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Hungry eye – Black Pepper

Monday, March 28th, 2011

For me, Jhamel arrived not when St. Mary’s Lane was overwhelmed by the attack of the restobar clones. It happened when trendy Black Pepper Cafe & Pub opened shop just around the corner from my phuphu’s dowdy residence, joining the lane hitherto dominated by local stalwarts Greenwich and Summit.

It’s clear Black Pepper is serious about the competition. There’s a nice open courtyard (with retractable roof) framed with carved wooden pillars, though you can choose loungier chairs or an inner sanctum if you don’t fancy the sun.
Mains start from Rs 250 for lunch and Rs 450 for dinner, with some expensive items that tempt then deter. Given that it was lunch, I reluctantly ordered a mocktail – a Tipsy Guava – and was impressed enough by the combo of unReal juice, ginger slices and lemon to want to dunk a shot of vodka into it (I didn’t). With some trepidation, then, we tried the Bruschetta.

The French bread on which it was served could hardly compete with Bu Keba’s corn, olive and buckwheat, but the zucchini, tomato, capsicum, mushroom and onion toppings were superior. What’s more, the Bruschetta was accompanied by a tartly dressed salad mix, with mint, rocket, chives and lettuce supplying a range of flavours and textures.

The Charcoal Jalkapur Fish with lemongrass sauce was generously presented, and the white flesh was firm, tasty, and offset perfectly by the browned crunch of the exterior. The buttery herbed veggies weren’t just an afterthought either, and my only complaint would be that the luridly yellow sauce, while an interesting variation, was a bit too much on the lemony side – less would have been more.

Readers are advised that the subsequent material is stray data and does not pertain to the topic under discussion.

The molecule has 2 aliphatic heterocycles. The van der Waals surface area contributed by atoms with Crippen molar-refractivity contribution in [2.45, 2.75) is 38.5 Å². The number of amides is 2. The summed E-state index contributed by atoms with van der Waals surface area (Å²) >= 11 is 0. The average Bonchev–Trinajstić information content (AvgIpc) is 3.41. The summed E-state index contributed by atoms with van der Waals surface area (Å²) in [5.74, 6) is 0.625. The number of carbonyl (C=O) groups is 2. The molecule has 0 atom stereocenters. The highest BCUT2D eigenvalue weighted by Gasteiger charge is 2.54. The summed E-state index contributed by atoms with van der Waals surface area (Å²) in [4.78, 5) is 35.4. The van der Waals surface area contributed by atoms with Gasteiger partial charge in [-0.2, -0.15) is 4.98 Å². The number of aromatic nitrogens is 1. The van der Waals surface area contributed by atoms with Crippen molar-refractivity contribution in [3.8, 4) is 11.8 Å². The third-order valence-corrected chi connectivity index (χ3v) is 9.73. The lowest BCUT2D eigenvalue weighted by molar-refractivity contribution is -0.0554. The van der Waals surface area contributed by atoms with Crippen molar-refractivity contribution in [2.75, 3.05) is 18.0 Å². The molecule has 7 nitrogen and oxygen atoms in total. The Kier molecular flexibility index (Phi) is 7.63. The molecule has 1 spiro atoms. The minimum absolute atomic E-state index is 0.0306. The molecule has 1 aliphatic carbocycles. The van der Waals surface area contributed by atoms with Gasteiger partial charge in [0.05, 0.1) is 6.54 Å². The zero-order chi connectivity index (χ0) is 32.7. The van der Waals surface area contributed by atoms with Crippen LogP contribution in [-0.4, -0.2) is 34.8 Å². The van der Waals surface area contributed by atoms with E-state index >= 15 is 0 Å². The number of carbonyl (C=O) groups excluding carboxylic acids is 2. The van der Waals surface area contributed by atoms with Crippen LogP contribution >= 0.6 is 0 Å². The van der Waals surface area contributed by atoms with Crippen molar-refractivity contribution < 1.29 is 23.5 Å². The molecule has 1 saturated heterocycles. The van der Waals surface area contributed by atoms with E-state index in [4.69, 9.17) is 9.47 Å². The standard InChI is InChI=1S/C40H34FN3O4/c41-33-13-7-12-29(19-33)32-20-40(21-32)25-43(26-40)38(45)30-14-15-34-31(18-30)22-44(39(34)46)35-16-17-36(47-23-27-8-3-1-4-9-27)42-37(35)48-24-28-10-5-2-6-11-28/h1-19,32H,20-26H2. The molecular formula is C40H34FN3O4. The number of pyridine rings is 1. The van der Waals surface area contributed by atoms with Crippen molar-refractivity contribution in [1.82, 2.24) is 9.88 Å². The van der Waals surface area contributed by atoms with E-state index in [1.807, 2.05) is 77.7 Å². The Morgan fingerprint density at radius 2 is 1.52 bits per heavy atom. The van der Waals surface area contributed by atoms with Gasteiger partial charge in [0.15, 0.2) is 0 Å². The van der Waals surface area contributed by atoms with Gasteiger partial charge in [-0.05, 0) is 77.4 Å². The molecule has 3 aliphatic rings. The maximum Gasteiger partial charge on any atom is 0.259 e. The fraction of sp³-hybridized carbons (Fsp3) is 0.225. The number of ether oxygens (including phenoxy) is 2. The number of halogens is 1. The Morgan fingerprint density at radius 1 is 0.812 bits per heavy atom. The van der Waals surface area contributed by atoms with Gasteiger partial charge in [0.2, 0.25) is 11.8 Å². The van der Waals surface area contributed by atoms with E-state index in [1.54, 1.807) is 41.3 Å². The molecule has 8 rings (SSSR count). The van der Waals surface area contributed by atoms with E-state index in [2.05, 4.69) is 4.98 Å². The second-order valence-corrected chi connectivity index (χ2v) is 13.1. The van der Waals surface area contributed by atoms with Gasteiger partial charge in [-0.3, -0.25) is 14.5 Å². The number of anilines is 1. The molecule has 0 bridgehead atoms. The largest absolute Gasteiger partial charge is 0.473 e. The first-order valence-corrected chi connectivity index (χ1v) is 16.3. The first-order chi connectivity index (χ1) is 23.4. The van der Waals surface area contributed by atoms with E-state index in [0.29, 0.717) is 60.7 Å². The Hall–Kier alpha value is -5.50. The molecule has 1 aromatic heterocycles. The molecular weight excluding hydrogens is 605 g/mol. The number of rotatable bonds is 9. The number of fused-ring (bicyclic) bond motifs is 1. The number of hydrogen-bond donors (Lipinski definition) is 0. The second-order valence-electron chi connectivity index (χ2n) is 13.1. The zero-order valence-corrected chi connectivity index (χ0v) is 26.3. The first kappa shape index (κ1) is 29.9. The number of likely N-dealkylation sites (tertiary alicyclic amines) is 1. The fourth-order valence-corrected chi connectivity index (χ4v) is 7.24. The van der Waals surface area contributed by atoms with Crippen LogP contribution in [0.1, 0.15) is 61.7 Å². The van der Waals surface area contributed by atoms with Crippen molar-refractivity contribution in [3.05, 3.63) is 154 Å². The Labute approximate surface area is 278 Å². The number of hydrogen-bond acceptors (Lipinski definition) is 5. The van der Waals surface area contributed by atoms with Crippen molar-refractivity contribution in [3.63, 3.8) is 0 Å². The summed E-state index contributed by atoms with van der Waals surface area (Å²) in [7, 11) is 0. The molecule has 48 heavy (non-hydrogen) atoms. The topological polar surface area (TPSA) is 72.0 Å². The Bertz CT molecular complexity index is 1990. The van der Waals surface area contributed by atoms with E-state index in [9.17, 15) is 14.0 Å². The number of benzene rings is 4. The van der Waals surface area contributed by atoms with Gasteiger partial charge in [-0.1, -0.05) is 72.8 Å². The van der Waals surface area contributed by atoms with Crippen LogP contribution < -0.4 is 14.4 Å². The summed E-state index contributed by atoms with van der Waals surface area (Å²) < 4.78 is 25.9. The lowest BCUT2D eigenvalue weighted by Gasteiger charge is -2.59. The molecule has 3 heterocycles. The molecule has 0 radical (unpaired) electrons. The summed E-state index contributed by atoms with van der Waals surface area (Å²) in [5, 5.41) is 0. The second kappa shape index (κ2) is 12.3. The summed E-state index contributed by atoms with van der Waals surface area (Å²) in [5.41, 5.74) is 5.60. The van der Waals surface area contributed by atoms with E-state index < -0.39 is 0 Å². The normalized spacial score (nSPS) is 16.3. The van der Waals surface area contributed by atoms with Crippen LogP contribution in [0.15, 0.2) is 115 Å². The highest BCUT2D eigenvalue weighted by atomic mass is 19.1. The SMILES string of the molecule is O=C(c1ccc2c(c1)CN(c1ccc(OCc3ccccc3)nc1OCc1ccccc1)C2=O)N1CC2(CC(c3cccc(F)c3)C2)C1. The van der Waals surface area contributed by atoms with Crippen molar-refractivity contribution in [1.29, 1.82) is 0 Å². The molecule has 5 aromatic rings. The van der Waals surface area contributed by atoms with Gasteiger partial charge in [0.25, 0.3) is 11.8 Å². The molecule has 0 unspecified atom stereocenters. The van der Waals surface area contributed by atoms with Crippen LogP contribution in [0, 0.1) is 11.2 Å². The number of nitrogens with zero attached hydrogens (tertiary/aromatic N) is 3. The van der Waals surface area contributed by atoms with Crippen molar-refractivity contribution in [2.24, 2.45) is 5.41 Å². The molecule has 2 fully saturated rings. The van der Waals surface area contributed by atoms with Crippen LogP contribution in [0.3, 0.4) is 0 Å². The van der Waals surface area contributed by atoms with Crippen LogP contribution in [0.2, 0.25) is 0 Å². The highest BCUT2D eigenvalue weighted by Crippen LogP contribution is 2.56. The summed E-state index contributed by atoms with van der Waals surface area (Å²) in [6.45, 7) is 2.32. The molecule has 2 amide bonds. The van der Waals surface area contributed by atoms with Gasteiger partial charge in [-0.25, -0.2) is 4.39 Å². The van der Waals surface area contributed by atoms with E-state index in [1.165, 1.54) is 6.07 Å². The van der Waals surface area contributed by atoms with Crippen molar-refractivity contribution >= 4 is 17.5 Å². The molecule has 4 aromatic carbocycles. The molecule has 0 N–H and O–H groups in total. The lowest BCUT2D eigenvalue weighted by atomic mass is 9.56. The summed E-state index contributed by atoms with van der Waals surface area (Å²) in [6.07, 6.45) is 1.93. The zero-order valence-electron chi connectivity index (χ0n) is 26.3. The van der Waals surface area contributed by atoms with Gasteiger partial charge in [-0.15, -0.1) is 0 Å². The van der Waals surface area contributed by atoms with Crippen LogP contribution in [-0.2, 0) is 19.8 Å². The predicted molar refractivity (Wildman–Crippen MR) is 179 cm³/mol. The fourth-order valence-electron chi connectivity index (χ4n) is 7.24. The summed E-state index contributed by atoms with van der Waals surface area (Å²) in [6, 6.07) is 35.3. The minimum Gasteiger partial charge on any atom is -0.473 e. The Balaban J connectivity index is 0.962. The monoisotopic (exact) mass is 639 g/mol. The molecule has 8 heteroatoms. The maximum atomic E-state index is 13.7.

The Grilled Pork Chops (with mash and mixed salad) didn’t disappoint either, with a creamy apple sauce that lent the juicy, savoury meat a sweetish tinge. The measly portion of the Tom Yum soup, on the other hand, was tasty but had little in common with the fiery original. The overly sweet and messy looking Flambe Crepe Suze de Orange, too, didn’t quite come together.

Black Pepper, like many of its compatriots, has a solid line in thalis, momos, fried rice and the like. Now all they need to do is match the music with the consciously cool posters on the walls – a three-hour wifi session with Chris de Burgh, Cliff Richards and The Carpenters on loop just about did my head in.
Nepali Kukur

Head south from the Summit Hotel, pass Greenwich, then a junction, and Black Pepper is on your right.

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